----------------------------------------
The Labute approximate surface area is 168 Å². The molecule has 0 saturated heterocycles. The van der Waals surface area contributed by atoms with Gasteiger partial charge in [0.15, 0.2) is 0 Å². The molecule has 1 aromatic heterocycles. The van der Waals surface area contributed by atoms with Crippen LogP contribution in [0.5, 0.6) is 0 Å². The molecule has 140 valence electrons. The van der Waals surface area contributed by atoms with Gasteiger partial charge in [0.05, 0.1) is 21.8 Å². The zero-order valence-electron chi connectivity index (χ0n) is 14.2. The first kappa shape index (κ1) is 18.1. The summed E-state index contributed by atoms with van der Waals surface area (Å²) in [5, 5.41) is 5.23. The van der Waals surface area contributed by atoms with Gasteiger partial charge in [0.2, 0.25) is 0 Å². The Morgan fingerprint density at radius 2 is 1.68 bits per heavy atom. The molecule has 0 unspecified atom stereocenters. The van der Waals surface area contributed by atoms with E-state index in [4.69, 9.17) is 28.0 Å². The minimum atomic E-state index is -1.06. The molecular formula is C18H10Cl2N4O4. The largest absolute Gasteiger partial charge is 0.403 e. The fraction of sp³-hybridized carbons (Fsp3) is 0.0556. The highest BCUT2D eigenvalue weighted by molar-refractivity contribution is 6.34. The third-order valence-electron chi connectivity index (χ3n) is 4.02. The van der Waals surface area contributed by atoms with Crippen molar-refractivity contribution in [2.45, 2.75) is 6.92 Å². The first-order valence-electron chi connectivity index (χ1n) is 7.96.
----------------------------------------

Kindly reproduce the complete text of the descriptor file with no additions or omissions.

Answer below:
The Labute approximate surface area is 168 Å². The molecule has 0 saturated heterocycles. The van der Waals surface area contributed by atoms with Gasteiger partial charge in [0.15, 0.2) is 0 Å². The molecule has 1 aromatic heterocycles. The van der Waals surface area contributed by atoms with Crippen LogP contribution in [0.5, 0.6) is 0 Å². The molecule has 140 valence electrons. The van der Waals surface area contributed by atoms with Gasteiger partial charge in [0.05, 0.1) is 21.8 Å². The zero-order valence-electron chi connectivity index (χ0n) is 14.2. The first kappa shape index (κ1) is 18.1. The summed E-state index contributed by atoms with van der Waals surface area (Å²) in [5, 5.41) is 5.23. The van der Waals surface area contributed by atoms with Gasteiger partial charge in [0.2, 0.25) is 0 Å². The Morgan fingerprint density at radius 2 is 1.68 bits per heavy atom. The molecule has 0 unspecified atom stereocenters. The van der Waals surface area contributed by atoms with E-state index in [4.69, 9.17) is 28.0 Å². The minimum atomic E-state index is -1.06. The molecular formula is C18H10Cl2N4O4. The largest absolute Gasteiger partial charge is 0.403 e. The fraction of sp³-hybridized carbons (Fsp3) is 0.0556. The highest BCUT2D eigenvalue weighted by molar-refractivity contribution is 6.34. The third-order valence-electron chi connectivity index (χ3n) is 4.02. The van der Waals surface area contributed by atoms with Crippen molar-refractivity contribution in [2.45, 2.75) is 6.92 Å². The first-order valence-electron chi connectivity index (χ1n) is 7.96.